UC Answers: How do I hone digital skills during COVID?

UC Division of Career Education offers free, inexpensive opportunities to level up

Even before the arrival of the coronavirus pandemic, our economy was already in the midst of a digital transformation. By forcing businesses to become even more reliant on technology to continue operating, COVID-19 caused that transformation to accelerate.

“We were forced into learning new ways of working together, new ways of communicating and new ways of doing business,” said Todd Foley, director of digital innovation with the University of Cincinnati Division of Experience-based Learning and Career Education. “What we thought was going to happen over a period of several years instead happened in just a short couple of months.”

Foley and his colleagues already knew the digital transformation was driving a skills gap that caused skilled positions to go unfilled for want of qualified candidates. The situation is more dire than ever; according to the World Economic Forum, 54% of the workforce will require significant reskilling and upskilling by 2022. 

We asked Foley to discuss how UC is helping students, job seekers and workers bridge a rapidly widening digital skills gap by providing them with upskilling opportunities. 

Why is now the right time for people to look into 'leveling up' their digital skills? 

There’s no better time than right now to begin upskilling because just about everything you want to learn is online. We all now have access to the greatest catalog of learning in human history — and most of it is freely accessible to us. All we need to do is find the motivation and the curiosity necessary to learn new skills.

Another thing to consider is that as more and more companies move to upskilling and reskilling their workforce, getting into the practice of upskilling now will set you up for future success.

Upskilling is reflective of the same practices that full-time employees are experiencing in their fields. As our industries become more digitally integrated, students and full-time employees alike must adapt to the latest software and technology to maintain relevance in their fields. In order to avoid obsolescence from automation, everyone needs to constantly be in pursuit of continual learning and skill development.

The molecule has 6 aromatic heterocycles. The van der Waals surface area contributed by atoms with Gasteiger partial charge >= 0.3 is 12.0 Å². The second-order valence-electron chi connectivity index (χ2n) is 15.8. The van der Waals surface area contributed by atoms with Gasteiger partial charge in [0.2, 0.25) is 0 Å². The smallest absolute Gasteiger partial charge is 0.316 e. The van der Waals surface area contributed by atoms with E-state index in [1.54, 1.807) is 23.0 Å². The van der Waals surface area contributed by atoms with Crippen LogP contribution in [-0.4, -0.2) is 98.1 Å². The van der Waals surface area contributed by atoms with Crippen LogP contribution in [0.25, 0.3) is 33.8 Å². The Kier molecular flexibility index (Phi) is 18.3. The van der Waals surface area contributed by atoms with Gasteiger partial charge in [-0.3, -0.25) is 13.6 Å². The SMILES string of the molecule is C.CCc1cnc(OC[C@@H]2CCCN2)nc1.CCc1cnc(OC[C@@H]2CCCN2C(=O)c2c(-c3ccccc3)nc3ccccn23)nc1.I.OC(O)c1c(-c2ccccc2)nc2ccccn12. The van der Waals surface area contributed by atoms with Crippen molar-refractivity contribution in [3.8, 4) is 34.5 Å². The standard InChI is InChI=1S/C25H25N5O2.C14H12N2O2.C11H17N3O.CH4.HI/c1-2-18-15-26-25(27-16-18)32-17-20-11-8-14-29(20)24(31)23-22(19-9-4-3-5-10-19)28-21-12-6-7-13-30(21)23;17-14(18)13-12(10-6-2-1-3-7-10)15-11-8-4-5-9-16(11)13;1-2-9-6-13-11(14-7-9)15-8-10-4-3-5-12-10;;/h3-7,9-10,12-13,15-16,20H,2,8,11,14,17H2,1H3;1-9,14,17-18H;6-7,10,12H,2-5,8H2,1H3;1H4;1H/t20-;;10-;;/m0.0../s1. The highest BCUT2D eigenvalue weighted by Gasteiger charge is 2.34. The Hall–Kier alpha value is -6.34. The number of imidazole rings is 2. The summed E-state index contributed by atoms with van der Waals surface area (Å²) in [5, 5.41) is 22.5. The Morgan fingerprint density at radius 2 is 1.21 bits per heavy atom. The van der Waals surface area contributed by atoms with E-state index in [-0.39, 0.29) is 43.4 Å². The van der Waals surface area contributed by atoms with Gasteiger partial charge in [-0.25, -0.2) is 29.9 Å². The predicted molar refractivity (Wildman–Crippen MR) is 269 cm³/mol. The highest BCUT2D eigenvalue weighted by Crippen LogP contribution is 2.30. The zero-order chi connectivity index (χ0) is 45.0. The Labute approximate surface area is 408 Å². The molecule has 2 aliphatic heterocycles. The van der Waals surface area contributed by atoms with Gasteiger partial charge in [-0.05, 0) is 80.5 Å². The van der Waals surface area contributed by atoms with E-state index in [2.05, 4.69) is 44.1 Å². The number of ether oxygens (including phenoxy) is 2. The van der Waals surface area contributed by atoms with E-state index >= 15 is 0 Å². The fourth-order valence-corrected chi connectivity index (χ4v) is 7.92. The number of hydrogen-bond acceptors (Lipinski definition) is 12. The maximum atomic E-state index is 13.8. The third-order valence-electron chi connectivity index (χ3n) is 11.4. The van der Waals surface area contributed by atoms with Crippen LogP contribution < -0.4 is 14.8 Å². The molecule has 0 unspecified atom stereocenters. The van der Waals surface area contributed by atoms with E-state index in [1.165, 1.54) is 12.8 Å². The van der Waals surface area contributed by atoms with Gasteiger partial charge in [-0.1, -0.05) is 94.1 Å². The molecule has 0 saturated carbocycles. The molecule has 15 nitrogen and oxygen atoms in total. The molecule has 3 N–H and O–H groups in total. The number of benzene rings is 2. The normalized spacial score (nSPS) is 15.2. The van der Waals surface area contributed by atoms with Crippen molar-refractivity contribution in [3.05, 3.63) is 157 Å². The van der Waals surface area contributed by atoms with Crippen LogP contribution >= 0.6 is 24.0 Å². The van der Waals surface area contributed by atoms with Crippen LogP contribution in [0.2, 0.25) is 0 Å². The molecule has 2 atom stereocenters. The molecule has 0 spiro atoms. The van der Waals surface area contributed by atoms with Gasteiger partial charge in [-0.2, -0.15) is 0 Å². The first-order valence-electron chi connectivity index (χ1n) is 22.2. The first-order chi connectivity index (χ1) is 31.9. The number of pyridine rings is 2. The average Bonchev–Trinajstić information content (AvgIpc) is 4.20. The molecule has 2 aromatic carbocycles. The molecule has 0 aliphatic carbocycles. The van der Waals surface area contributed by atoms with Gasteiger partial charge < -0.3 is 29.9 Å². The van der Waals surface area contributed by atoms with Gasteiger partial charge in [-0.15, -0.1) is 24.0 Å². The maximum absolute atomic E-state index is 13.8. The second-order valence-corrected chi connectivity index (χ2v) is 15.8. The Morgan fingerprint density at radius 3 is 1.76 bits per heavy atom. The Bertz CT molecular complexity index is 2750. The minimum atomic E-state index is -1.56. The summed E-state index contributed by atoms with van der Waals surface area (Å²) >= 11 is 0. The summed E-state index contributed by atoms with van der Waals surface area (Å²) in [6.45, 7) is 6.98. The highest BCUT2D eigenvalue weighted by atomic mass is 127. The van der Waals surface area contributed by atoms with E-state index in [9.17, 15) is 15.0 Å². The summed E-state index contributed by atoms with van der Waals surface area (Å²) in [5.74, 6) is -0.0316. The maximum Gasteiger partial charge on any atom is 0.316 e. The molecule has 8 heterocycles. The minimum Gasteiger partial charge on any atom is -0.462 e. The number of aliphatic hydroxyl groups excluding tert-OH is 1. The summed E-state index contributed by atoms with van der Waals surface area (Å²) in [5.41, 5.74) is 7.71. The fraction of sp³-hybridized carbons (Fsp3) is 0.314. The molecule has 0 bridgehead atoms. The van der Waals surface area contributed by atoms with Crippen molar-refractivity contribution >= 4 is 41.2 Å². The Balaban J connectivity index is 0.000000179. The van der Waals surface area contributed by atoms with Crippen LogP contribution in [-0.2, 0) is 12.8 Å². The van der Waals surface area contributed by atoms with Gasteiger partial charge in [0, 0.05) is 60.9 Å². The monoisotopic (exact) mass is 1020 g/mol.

One of the best ways to leverage your experiences and land new internship, co-op or full-time job opportunities is to earn industry-recognized credentials through upskilling. Earning an industry-recognized credential validates your technical skills and expertise and grows your career.

Todd Foley Director of Digital Innovation, UC Division of Experience-based Learning and Career Education

What are some ways they can do that through UC? 

Every student at the University of Cincinnati has free access to LinkedIn Learning. This platform has thousands of courses — many of which come with certificates — that you can use to explore and become more knowledgeable. LinkedIn Learning also has preparatory courses to help you prepare to take certifications in other areas as well. 

One of the best ways to leverage your experiences and land new internship, co-op or full-time job opportunities is to earn industry-recognized credentials through upskilling. Earning an Industry Recognized Credential validates your technical skills and expertise and grows your career. 

UC  also offers popular online programs in critical fields like data science, cybersecurity, digital marketing, creative design, research and more through our Digital Skills Lab to help you earn industry recognized credentials. The Digital Skills Lab partners with well-known providers such as Microsoft, Dassault Systemes, Google, Autodesk and Salesforce to offer online training programs, many of which are free or low cost. 

Who is eligible, and who stands to benefit most from using this time to hone their digital skills?